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Volume XIV, Number 1, 2010 - Therapeutics Pharmacology and Clinical Toxicology


Emerging infectious diseases and travel medicine

Adriana Hristea, Iulia Niculescu, Ruxandra Moroti, Arthur Istvan Luka, Victoria Arama, Anca Streinu-Cercel, Mihaela Ion, Raluca Mihailescu
Abstract: The term -emerging infectious diseases- (EID) is a broad one that covers newly recognized human diseases caused by pathogens that have recently jumped species, older pathogens that have emerged in new populations due to humans behaviors or modifications to natural habitats, and older pathogens that are exhibiting resurgence in area once brought under control. EID are those with increasing incidence at local, regional or international scales and are spreading from epicenters to new geographic area. Travelers are important factor in the global dissemination of EID due to the increased frequency and speed of both local and international travel. Numerous epidemiologic studies suggest an upward trend in the incidence of reported cases of zoonoses over the past decade. Many of the diseases caused by emerging infections are vectored diseases (West Nile, chikungunya, malaria, Lyme borreliosis). Pathogens that are transmitted through aerosolized droplets have huge potential for rapid global spread. Exemples of pathogens in this group are avian (H5N1) influenza, and recently the new H1N1 swine influenza virus, extremely drug-resistant tuberculosis and severe acute respiratory syndrome (SARS) coronavirus. Changes in animal production system and in the food production chain are thought to be among the main factors causing emergence of food-borne zoonoses. The worlds holy places can be a magnet for the ailing, the disabled and the infirm. Each year millions of men and women go on pilgrimages. Problems of sanitation and disease transmission in large groups put pilgrims at high risk from gastrointestinal and respiratory illnesses, with variable risks according to the geographical location and specific religious customs. Travelers should know that the basic principles of food and water hygiene apply even in this context.

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Clinical, evolutive and therapeutic aspects of recurrent respiratory papillomatosis

Doina Anca Plesca, Victoria Hurduc, Iulia Ioan
Abstract: HPV infection is one of the most common sexually transmitted diseases. The majority of infections cause no symptoms and are self limiting, being cleared without sequelae. Persistent infections are associated with various clinical aspects (cervical cancer, genitoanal warts, recurrent respiratory papillomatosis). Recurrent respiratory papillomatosis (RRP) is a rare but possible clinical outline. This article provides updates on the epidemiology, pathology, clinical and imaging features, treatment and evolution of RRP. Sexual education and HPV vaccines represent the most important tools against HPV infection.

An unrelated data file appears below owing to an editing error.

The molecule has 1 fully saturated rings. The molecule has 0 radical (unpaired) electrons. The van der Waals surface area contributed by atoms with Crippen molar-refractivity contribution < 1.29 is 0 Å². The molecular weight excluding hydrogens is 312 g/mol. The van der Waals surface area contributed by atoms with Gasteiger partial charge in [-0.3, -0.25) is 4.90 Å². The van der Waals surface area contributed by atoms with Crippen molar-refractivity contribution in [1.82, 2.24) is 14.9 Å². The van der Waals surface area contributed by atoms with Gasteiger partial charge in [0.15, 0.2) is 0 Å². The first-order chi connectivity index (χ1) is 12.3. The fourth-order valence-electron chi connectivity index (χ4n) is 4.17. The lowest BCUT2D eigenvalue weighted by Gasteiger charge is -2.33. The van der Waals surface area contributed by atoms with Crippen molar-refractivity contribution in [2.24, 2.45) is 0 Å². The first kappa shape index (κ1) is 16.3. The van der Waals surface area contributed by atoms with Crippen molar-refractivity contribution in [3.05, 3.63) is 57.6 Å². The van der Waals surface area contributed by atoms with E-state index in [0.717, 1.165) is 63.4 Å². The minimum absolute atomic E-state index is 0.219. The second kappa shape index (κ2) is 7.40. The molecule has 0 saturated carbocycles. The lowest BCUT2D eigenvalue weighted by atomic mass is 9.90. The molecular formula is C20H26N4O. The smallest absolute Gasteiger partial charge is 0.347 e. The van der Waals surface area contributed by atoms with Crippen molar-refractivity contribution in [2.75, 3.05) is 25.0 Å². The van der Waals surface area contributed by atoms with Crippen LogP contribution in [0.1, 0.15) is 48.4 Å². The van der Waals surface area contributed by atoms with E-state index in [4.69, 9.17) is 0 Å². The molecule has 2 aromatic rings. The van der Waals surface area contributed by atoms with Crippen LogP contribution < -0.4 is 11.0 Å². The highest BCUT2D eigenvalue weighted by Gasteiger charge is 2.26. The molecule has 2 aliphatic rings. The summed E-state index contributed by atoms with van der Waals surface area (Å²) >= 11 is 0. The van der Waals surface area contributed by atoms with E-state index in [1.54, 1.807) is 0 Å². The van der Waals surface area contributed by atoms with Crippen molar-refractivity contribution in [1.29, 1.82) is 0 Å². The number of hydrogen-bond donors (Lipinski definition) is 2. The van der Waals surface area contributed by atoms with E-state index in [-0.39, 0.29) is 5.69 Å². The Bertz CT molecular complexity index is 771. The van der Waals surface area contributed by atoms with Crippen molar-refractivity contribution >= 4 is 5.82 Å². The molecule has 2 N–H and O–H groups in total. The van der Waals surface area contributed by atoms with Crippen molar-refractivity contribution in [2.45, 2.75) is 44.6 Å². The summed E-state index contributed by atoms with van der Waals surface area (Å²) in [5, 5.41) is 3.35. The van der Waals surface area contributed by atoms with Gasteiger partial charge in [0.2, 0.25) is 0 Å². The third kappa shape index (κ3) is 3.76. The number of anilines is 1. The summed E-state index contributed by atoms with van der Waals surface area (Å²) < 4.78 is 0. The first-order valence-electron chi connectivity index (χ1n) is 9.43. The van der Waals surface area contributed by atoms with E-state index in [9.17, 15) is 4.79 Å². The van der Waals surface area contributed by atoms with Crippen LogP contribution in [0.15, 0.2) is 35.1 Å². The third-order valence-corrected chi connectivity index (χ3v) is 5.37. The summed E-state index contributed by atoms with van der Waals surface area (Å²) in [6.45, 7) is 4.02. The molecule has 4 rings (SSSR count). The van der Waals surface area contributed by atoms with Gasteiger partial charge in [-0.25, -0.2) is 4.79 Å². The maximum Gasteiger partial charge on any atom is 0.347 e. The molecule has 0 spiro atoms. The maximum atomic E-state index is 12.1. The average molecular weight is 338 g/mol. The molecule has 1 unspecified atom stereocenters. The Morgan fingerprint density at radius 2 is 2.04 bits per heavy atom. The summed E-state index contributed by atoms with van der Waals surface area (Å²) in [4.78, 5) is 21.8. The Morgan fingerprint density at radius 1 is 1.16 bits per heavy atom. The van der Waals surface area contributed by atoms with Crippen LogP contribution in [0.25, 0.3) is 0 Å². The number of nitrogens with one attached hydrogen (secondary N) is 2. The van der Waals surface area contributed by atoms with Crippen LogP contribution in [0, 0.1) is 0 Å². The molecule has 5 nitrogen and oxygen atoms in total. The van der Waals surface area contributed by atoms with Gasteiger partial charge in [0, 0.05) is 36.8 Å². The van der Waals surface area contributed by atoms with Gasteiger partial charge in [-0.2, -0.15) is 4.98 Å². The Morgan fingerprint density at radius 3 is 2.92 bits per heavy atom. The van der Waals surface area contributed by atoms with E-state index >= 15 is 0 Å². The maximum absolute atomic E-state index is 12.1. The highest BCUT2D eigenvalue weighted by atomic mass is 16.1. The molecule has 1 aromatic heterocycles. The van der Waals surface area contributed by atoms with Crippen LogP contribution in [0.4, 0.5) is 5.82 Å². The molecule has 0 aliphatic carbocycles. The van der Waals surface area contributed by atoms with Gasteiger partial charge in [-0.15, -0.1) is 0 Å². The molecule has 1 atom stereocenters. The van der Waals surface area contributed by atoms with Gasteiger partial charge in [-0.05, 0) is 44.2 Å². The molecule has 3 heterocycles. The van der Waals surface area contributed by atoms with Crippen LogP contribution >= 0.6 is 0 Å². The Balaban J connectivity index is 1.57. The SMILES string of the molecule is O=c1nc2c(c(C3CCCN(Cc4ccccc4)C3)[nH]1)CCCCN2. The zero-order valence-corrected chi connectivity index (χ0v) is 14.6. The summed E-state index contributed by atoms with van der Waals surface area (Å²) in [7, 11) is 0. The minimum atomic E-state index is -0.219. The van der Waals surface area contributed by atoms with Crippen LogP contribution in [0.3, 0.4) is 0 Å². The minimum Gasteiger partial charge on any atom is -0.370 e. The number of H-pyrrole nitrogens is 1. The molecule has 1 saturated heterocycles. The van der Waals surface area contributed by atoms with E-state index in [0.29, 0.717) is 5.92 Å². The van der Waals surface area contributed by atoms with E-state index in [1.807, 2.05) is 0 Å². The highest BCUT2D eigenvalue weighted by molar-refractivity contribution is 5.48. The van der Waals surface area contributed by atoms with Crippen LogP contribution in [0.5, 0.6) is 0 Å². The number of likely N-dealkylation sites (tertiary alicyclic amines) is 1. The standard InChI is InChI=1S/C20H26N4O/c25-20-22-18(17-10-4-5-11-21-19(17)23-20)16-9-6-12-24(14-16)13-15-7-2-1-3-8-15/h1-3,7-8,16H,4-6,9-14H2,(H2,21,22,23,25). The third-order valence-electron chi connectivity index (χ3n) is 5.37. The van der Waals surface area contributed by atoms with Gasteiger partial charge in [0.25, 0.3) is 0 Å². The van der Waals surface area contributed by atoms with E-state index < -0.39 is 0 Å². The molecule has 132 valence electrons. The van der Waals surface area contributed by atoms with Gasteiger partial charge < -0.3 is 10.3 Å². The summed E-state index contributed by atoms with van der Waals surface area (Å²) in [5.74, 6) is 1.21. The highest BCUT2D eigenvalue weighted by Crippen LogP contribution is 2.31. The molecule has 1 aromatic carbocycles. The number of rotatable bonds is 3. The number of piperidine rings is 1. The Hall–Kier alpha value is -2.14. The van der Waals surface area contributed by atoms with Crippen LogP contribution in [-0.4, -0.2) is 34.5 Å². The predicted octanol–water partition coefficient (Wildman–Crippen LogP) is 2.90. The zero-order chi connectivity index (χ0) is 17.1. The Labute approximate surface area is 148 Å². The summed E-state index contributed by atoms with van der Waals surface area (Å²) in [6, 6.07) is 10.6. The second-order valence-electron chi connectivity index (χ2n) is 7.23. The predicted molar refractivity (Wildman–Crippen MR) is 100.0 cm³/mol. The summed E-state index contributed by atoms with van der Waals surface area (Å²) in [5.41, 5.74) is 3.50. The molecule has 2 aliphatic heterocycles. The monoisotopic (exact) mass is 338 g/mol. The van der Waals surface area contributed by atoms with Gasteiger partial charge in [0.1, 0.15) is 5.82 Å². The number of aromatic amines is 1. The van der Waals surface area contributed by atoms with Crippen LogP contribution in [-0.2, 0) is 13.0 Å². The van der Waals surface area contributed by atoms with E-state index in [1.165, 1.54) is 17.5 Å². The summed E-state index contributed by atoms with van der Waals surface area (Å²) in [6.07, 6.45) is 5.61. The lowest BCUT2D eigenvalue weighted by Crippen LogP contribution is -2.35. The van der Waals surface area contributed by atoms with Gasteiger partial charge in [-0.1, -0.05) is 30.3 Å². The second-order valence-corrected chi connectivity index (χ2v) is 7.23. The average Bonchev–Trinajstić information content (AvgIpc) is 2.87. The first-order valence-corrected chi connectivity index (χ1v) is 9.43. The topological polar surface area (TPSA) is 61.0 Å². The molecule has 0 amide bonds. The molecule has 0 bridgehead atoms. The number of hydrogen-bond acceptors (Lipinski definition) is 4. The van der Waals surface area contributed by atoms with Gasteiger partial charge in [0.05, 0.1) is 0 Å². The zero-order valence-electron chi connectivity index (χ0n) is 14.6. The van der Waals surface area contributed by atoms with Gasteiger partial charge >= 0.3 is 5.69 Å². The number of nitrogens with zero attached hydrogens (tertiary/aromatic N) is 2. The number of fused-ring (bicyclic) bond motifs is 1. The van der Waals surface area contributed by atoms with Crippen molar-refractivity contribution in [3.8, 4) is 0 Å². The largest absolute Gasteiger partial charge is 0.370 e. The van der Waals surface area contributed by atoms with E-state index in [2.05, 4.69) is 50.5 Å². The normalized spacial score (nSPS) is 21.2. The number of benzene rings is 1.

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Community-acquired pneumonia

A. Cupsa, Irina Niculescu, Florentina Dumitrescu, Andreea Stoian, L. Giubelan
Abstract: Acute pneumonia was and still is one of the most important causes of morbidity and mortality. A patient with typical CAP presents sudden onset with chill, fever, pleural pain, cough, expectoration, dyspnea. Elderly patients may present an atypical clinical presentation: confusion, decompensation of underlying diseases. Chest radiography is recommended to patients suspected of having CAP. It is important to perform a severity assessment of CAP in order to decide whether to treat the patient with CAP as outpatient or as inpatient, in the ward or in the ICU. A lot of patients with CAP could be correctly treated with oral antimicrobial drugs.

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Original Papers

Hepatitis C virus superinfection in individuals with chronic hepatitis B virus infection.

Anca Streinu-Cercel, Ileana Rebedea, Oana Streinu-Cercel; A. Streinu-Cercel, Liliana Preotescu, Daniela Manolache
Abstract: Hepatitis B virus (HBV) is known to infect over 500 million people worldwide while WHO estimates that there are more than 170 million chronic HCV carriers. A study conducted in 2009 in Romania revealed a seroprevalence of HBV infection of 5.59% and of 4.56% for HCV infection [ASRF, 2009]. HBV and HCV coinfection is one of the leading problematics in the area of infectious diseases. The National Institute for Infectious Diseases ″Prof. Dr. Matei Bals″, Bucharest is one of the excellence centers. in Eastern Europe for diagnosing and treating hepatitis B and C. During 2009, the National Institute for Infectious Diseases ″Prof. Dr. Matei Bals″ monitored 3027 patients with chronic HBV hepatitis, out of which 402 patients presented chronic HBV HDV coinfection, 256 patients presented acute HBV hepatitis without comatose state and 3 presented acute HBV hepatitis with comatose state. In 2009, we also monitored 6012 patients with chronic HCV hepatitis and we admitted 26 cases of acute HCV hepatitis and 3 cases of HEV acute hepatitis. Out of the total number of patients monitored in our clinic almost 3% represent HBV and HCV coinfections. This article compares the evolution of 5 cases of HCV superinfection in patients with chronic HBV infection. All of the patients were diagnosed within the National Institute for Infectious Diseases ″Prof. Dr. Matei Bals″ and 4 out of the 5 cases were treated with specific antiviral therapy. Patients 1 through 4 attained and maintained undetectability for HCV-RNA while patient 5, who refused antiviral treatment, developed a chronic HCV hepatitis with fluctuating viral load values. All patients treated with Peg IFN and ribavirin for HCV hepatitis responded well to therapy, with undetectability of viral load at 2 weeks of treatment. One treated patient positivated the HCV viral load 5 years after the initial HCV hepatitis. We suspect this may be associated with administration of hepato-toxic drugs. We also present an illustrative case report of a patient with a particular evolution under HBV antiviral treatment with lamivudine and successive HCV treatment with Peg IFN and ribavirin, discussing the possible role of the chronology of HBV and HCV infection on the evolution of the hepatic disorder.